[OpenAFS] Re: CVS and AFS

Derek R. Price dprice@collab.net
Fri, 15 Jun 2001 09:25:08 -0400

Charles Karney wrote:

> We use CVS in a mixed Windows and Linux environment.  Recently we switched
> from accessing the CVS repository vis ssh to a Linux machine on which
> CVSROOT was a local disk to having the CVS repository in AFS and having all
> clients access this as a local file system.
> The motivation for this change was
> * to simplify user authentication;
> * to allow finer grain control over access to the repository.

People will often be flamed on this list for using a shared network drive containing a repository.  At _best_, if your
AFS software is good, you probably want to use ssh access to your Linux server which keeps the repository in AFS space.  Search
the mail archives for more.

If you want simplified authentiction you might consider the Kerberized CVS client, but I've never tried building it under
Windows.  Assuming you've been using Kerberos with AFS, you probably have most of the hooks in place.

> While things are basically working OK, we are running into some problems as
> I'd be interested in hearing other peoples' experiences.
> (1) Windows does loose matching on the case of filenames.  On one occasion
>     this has led to the filenames in the repository been "spontaneously"
>     changed.  The way this happened was (I think)
>     * On a Linux system, I did 'cvs remove NOTES.DOC', followed by
>       'cvs add Notes.doc', i.e., a 'safe' rename.
>     * On an NT system (using WinCVS 1.06), a user modifies NOTES.DOC (which
>       he still has checked out) and CVS apparently matches this with
>       Notes.doc in the repository and alters the repository name to
>       NOTES.doc when he checks this in.
>     * I do a 'cvs update' and am surprised to see NOTES.DOC resurrected.
>     It would seem that the Windows versions of CVS should try REALLY hard
>     not to do this.

It's possible that the Windows version of CVS doesn't know it is doing this.  More likely, the AFS client/server is saying, "sure
I have NOTES.DOC!"  when Notes.doc is requested, then assumes that the user really wants to write "Notes.doc" for a write.  This
is a basic problem with UNIX file shares being used form Windows.

> (2) If the CVS repository is an AFS and if access to the repository is
>     granted by virtue of an AFS token in the name of NAME@CELL, this name
>     should be used in the log messages instead of the possibly random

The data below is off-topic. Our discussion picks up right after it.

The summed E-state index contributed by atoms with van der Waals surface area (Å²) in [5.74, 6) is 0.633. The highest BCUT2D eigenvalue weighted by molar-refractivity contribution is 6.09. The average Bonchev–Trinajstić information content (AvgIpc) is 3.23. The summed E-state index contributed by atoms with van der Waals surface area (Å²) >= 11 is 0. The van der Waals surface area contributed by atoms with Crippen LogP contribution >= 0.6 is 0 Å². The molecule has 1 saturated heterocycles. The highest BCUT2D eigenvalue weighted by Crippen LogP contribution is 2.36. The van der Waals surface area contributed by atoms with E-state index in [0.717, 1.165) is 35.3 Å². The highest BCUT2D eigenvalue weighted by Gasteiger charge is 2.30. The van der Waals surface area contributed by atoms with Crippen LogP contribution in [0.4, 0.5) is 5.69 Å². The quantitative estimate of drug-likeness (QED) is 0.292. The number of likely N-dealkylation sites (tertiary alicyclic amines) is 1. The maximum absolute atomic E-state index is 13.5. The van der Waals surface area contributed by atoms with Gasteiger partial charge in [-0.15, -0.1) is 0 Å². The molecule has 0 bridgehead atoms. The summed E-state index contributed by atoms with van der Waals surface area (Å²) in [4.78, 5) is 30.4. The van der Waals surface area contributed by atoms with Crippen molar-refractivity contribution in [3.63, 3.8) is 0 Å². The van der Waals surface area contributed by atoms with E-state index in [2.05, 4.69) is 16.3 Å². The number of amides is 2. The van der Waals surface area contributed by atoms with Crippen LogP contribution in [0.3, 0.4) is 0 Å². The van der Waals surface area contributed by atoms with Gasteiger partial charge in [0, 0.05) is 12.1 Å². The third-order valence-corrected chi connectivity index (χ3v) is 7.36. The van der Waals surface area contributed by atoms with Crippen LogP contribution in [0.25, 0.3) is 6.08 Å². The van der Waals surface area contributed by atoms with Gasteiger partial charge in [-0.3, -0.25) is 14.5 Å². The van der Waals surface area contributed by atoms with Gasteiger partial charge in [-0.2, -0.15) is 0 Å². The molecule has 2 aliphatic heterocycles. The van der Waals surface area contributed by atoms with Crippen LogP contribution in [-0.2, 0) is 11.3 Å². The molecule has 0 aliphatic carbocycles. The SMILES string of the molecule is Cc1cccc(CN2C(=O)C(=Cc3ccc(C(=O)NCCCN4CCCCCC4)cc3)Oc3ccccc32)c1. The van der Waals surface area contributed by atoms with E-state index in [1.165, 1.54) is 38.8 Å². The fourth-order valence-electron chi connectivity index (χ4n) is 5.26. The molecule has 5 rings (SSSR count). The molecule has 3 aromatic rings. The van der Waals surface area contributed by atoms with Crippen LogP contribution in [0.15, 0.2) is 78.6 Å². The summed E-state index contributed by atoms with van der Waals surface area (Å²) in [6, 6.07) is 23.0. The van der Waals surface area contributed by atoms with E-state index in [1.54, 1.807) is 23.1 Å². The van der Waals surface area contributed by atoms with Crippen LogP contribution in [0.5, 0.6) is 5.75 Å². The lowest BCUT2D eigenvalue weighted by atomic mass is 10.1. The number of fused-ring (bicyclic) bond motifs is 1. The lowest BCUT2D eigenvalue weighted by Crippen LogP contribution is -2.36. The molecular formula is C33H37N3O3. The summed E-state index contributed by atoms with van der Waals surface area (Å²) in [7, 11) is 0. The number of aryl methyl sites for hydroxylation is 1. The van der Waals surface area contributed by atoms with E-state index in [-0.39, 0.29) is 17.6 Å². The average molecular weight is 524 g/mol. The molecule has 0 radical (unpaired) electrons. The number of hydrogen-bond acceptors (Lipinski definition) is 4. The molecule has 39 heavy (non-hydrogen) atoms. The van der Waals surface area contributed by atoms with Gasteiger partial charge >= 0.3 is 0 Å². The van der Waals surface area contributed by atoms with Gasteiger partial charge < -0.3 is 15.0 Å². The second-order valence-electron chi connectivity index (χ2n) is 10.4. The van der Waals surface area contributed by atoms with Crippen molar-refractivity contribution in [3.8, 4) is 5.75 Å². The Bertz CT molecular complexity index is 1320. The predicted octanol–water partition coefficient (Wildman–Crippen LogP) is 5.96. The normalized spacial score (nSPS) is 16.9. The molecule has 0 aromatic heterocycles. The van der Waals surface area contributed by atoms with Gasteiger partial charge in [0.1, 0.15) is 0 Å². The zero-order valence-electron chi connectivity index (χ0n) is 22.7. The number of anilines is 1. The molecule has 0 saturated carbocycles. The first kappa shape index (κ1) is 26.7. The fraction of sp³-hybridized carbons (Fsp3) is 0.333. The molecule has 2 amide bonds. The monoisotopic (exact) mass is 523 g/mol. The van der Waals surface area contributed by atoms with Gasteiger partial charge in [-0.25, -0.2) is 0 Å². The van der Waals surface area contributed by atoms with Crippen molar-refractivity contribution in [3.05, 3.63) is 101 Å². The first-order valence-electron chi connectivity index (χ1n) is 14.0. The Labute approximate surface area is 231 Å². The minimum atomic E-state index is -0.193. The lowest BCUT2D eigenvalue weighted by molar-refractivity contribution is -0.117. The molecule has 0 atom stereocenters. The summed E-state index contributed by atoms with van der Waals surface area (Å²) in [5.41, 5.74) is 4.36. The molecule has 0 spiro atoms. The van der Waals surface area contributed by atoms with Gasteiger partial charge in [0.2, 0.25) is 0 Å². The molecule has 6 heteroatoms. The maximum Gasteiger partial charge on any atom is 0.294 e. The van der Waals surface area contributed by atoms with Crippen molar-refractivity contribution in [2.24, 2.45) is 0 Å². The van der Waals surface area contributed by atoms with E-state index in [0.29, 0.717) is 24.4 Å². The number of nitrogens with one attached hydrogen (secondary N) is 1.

>     Windows (or Unix) user name.  Lots of the Windows checkins are by
>     'Administrator' which is not very informative.

Sounds like you'd like to use ssh or pserver access.  How is CVS supposed to know this is what you wanted and not that you'd
granted every user access to the AFS repository as user 'cvsdev' and you really wanted the Windows user ID in the logs?

If you're really in the mood to hack, and you don't want to maintain this yourself, you might try and start a discussion with
some of the folks who know GSSAPI or who are currently doing security work on bug-cvs@gnu.org.

> (3) If an NT user checked out administrative files in $CVSROOT/CVSROOT,
>     modifies one of them and checks it back in the latest release in
>     CVSROOT carries DOS conventions.  When accessing the repository from
>     Linux, I then get
>       cvs log: syntax error in /afs/sarnoff.com/common/cvs/CVSROOT/config: line '
> ' is missing '='
>     Either the Unix clients should care about foreign newline conventions
>     in $CVSROOT/CVSROOT/config, or the Windows clients should ensure that
>     these files have Unix newline conventions.

This is another common problem with network share access to a repository.  Any number of solutions have been proposed from the
CVS server "preserving" whatever line endings it finds to always using UNIX conventions.  Patches happily accepted.  Search the
list archives for more.

> (4) It's too bad that AFS's notion of machine-independent pathname doesn't
>     carry through to Windows.  Having to set up drive letter e.g., Z:
>     pointing to /afs/CELL/ breaks this notion and is so retro.  I'd like to
>     be able to use
>         :local:\\afs\CELL\common\cvs
>     instead of
>         :local:z:\common\cvs

Is this a Windows problem or a CVS problem?  If Windows, why are you telling me?  If CVS, have you tried converting back slashes
to forward slashes in your root specification?

> (5) Finally, we love to have network-level encryption of the data in AFS
>     files.  Is this on anyones radar screen?

Network level encrytion?  Shouldn't this be invisible to applications?


Derek Price                      CVS Solutions Architect ( http://CVSHome.org )
mailto:dprice@collab.net         CollabNet ( http://collab.net )
Take my advice, I don't use it anyway.